On February 4, 2011, Dr. Murray Stein will present a conference together with Andreas Jung, in collaboration with the Asheville Jung Center titled “Architecture of the Soul: Inner and Outer Structures of C. G. Jung”. Andreas Jung is an architect whose father and great uncle were also architects. He is a graduate of Eidgenössische Technische Hochschule Zürich (ETHZ) and currently lives in the home on Seestrasse. C. G. Jung was intimately involved in the design of this home and attended to such things as the cladding upon the walls that provided deeply niched windows and lovely inset glass cabinets in the dining room. Andreas Jung authors two very personal chapters and serves as the co-editor of the book. Arthur Rüegg, a professor of architecture at ETHZ, opens one of the chapter titled “Living in a Museum?” with the following rendering: The house of Carl Gustav Jung is without a doubt the physical expression of a great mind. In 1906, while still “an impecunious assistant medical director at the Burghölzi mental home in Zürich”, Jung wrote to his cousin, architect Ernst Fietcher, of his plans “… to build a house someday, in the country near Zürich, on the lake”. It was the untimely death of Emma Jung’s father that allowed the couple to build the home. The Jungs worked closely with the architect and landscape architects on the design. Three generations of Jung’s have lived in this home that is now owned by a foundation (Stiftung C. G. Jung Küsnacht). Two of those generations of inhabitants were “…families who could read these traces and respectfully carry on the tradition.” (p 90). The history of the house and it’s renovations is crisply and artfully presented. What emerges from the pages of The House of C. G. Jung is a portrait of an intentional man who demonstrated an uncanny ability to move between the worlds of the mythopoetic interior life and the tangible, concrete realms. It should be no surprise that the man who constructed the Tower at Bollingen would have built a home worthy of memorializing. Jung gave attention to details such as wall hangings, tile selection and placement of the rooms where he conducted analysis so as not to displace Emma from the library and interfere with her work. The chapter “Living in a museum?” reads like a patient’s anamnesis as it reviews the homes history and developmental influences. The reader is reminded that homes, like organic things, change and adapt to their circumstances and their inhabitants. Despite several major renovations through the last century, the respect and regard for the original home was preserved. The home is a testament to what concentrated self-examination and openness to the individuation process can produce. It is the biography of a house that is no less impressive for what it reveals or the man who built it. Architecture and psychology are first cousins. Consider a few quotes assembled from several renown architects. “Space and light and order. Those are the things that men need just as much as they need bread or a place to sleep.” Le Corbusier “The home should be the treasure chest of living.” Le Corbusier “Buildings, too, are children of Earth and Sun.” Frank Lloyd Wright “Form follow function – that has been misunderstood. Form and function should be one, joined in a spiritual union.” Frank Lloyd Wright “Freedom is from within.” Frank Lloyd Wright “The heart is the chief feature of a functioning mind.” Frank Lloyd Wright “Architecture is the will of the epoch translated into structure.” Ludwig Miles van der Rohe Invitation: The house that “you” built Take a moment to consider the space you inhabit, whether it is a home, office, apartment, or just a room. Examine it for details that reflect aspects of your interior life. Where do you see function pronouncing itself and where does aesthetic seem to announce itself? Examine the space for signs and signifiers of your individuated self and for signs of where your individuation is ensnared in its effort to emerge. Compose a work of your own that reflects the house you have built. If you feel so moved, please share those reflections with others in our community by posting a comment on this blog. If you are planning to attend the seminar on February 4, “Architecture of the Soul: Inner and Outer Structures of C. G. Jung”. then this exercise might be a useful preparation, like tilling the soil before the planting. Len Cruz, MD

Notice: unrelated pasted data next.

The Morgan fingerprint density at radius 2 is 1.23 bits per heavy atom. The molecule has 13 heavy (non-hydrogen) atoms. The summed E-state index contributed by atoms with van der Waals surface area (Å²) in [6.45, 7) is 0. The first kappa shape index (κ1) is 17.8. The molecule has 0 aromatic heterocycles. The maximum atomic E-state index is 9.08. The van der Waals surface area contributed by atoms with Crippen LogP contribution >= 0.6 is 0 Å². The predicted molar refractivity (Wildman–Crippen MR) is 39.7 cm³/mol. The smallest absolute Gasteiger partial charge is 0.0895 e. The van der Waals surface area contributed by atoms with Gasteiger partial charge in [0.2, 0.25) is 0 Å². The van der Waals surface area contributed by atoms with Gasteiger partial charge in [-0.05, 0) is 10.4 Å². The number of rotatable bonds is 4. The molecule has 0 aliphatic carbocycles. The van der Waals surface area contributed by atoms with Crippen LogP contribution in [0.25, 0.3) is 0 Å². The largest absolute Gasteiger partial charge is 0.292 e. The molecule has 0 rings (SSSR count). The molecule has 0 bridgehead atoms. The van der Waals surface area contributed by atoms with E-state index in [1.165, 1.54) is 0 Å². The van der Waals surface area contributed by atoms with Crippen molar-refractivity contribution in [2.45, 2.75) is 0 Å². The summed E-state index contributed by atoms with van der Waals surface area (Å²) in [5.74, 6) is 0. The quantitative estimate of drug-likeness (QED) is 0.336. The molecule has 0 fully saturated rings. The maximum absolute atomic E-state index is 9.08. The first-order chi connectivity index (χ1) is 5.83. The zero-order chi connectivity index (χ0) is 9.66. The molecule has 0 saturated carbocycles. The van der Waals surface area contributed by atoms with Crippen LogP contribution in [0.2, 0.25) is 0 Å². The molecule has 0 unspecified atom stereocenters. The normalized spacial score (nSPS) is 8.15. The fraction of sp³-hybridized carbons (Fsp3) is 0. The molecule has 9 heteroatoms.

Posts Tagged ‘archetypes’
Carl Jung’s Red Book provides a window into his interior life and since its publication there has been intense interest and study of the it’s contents. We live in an extraordinary time in which information is so accessible that if you are near a wi-fi network and have any one of dozens of devices in hand, you can secure an answer to a question almost instantly. I am typing this on an iPad. I was tempted to pause and look up some shocking comparisons between the typical number of pages read by a modern person compared to someone from Jung’s era. But that would lead me astray. It seems we are flooded with more information but take less time to contemplate or reflect on that information. Like humus that enriches the soil, data and information must be allowed to compost, to decompose, to dissolve in order to be reconstituted as psychological substance. Is there an inverse function between the quantity of information we encounter and the depth to which it penetrates us? The Red Book was one man’s effort to plumb his own depths. Jung must have had substantial faith to devote himself for so long and with such committed self-examination. The Red Book is a testament to Jung’s willingness to descend into his inner universe with faith that there would be riches waiting to be discovered. I doubt that I am the only therapist who spends his/her days honoring client’s processes while neglecting his own. I feel disheartened when clients disregard or neglect their rich interior life. Yet, I have no right to cast the first stone; too often, I do not practice what I preach. This is an invitation. If you feel so moved, share an excerpt from your personal Red Book. Many of us have been enriched by Jung’s Red Book. Words, drawings, photos, verse, or whatever speaks to (and from) your depths would be welcome. Many more may be enriched by some examples of the sort of entries being made in a current Red Book. Maybe those excerpts from your personal Red Book will inspire others to give their interior explorations their proper due.